Collection: Virgil Michel

ARTIST: Julie Lonneman


The Benedictine priest Virgil Michel is widely regarded as one of the founders of the liturgical movement in the United States. Fr. Michel believed that liturgy creates Christian community; that it is, in fact, the source and center of all Christian life. He taught that social justice cannot be separated from liturgy. Central to his theology was the revival of the concept of the church as the body of Christ. Eventually many of his ideas were incorporated into Vatican II’s constitution on the liturgy.

“If the first purpose of the liturgical movement is to lead the faithful into more intimate participation in the liturgy of the Church, then the further objective must also be of getting the liturgical spirit to radiate forth from the altar of Christ into every aspect of the daily life of the Christian.”
—Virgil Michel

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Considered the founder of the Liturgical Movement in the United States, Rev. Virgil Michel, a monk of Saint John's Abbey in Collegeville, Minnesota, lived from 1890 to 1938. After writing a doctoral dissertation on Orestes Brownson's thoughts on social reform, Michel studied philosophy in Rome and Louvain, visiting the monasteries of Maria Laach and Mt. César, where the new ideas of the Liturgical Movement were germinating. He returned to the United States and grew convinced that the Catholic liturgy was the basis for social regeneration. In 1926 he founded the highly influential liturgical journal Orate Fratres, now known as Worship, as well as the Liturgical Press.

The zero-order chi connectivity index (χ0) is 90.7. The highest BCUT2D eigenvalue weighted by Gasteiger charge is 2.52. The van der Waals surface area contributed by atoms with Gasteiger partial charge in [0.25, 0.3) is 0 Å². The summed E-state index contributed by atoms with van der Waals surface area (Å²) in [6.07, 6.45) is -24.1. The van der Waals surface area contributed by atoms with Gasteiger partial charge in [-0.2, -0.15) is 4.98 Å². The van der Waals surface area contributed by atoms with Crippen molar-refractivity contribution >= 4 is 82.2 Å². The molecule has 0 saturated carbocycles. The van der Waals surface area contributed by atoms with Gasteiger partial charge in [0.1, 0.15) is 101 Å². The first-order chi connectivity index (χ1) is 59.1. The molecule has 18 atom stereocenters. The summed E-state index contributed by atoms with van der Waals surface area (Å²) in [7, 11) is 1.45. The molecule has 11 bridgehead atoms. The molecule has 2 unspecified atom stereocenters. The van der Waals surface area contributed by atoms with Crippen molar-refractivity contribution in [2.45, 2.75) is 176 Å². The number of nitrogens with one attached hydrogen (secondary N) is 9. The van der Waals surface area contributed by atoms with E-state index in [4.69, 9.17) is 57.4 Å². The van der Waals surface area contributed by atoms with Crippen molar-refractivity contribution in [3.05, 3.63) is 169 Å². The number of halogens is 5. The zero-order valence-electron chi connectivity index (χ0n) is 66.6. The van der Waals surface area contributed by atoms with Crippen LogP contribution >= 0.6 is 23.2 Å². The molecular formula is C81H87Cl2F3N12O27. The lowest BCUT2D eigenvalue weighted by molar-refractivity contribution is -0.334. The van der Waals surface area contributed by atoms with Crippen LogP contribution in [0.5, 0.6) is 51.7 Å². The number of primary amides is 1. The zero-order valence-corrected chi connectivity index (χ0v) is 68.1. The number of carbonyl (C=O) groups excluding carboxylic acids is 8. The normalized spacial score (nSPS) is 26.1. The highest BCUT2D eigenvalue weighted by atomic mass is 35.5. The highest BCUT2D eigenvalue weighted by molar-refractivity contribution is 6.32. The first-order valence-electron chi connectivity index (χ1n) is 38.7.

Michel was the author of numerous books as well as the translator of European liturgical classics. In his 1937 book The Liturgy of the Church, Michel set the stage for the discussion of the liturgy in the terms so common today: full, conscious, active and fruitful participation. Michael argued that liturgical books contained the fundamental truths of the Faith, and that the people should not be denied access to these truths. He therefore argued for their “conscientious and intelligent" use by the laity as well as clerics. He claimed that there is “no worship without intelligence," because only humans as rational animals could offer worship to God by consciously using their interior mental faculties. Exteriorizing this internal worship in active participation brought together the full participation of both body and soul, bringing honor to God and sanctification to mankind. This sanctification would therefore prove fruitful in daily life, leading individuals to see their Christian duty towards themselves and others and therefore bring about social regeneration.

—Excerpts from “Virgil Michel and The Liturgical Movement in the United States", The Liturgical Institute.